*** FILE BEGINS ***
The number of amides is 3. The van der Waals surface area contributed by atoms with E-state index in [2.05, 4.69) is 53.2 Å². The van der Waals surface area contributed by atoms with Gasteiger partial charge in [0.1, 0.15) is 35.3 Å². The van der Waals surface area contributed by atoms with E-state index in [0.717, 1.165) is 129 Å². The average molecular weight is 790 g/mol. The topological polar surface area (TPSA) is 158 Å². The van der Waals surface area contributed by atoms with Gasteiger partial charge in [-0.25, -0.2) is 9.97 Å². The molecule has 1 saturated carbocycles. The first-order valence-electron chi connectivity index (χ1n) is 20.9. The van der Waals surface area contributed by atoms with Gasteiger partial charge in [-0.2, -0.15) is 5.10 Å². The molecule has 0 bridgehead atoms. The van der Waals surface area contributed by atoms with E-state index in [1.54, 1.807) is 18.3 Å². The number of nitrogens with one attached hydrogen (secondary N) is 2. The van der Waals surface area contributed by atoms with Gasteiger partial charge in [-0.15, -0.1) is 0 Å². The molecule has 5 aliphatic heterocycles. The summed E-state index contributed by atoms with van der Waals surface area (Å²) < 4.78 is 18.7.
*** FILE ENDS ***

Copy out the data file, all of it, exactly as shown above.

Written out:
The number of amides is 3. The van der Waals surface area contributed by atoms with E-state index in [2.05, 4.69) is 53.2 Å². The van der Waals surface area contributed by atoms with Gasteiger partial charge in [0.1, 0.15) is 35.3 Å². The van der Waals surface area contributed by atoms with E-state index in [0.717, 1.165) is 129 Å². The average molecular weight is 790 g/mol. The topological polar surface area (TPSA) is 158 Å². The van der Waals surface area contributed by atoms with Gasteiger partial charge in [-0.25, -0.2) is 9.97 Å². The molecule has 1 saturated carbocycles. The first-order valence-electron chi connectivity index (χ1n) is 20.9. The van der Waals surface area contributed by atoms with Gasteiger partial charge in [-0.2, -0.15) is 5.10 Å². The molecule has 0 bridgehead atoms. The van der Waals surface area contributed by atoms with E-state index in [1.54, 1.807) is 18.3 Å². The number of nitrogens with one attached hydrogen (secondary N) is 2. The van der Waals surface area contributed by atoms with Gasteiger partial charge in [-0.15, -0.1) is 0 Å². The molecule has 5 aliphatic heterocycles. The summed E-state index contributed by atoms with van der Waals surface area (Å²) < 4.78 is 18.7.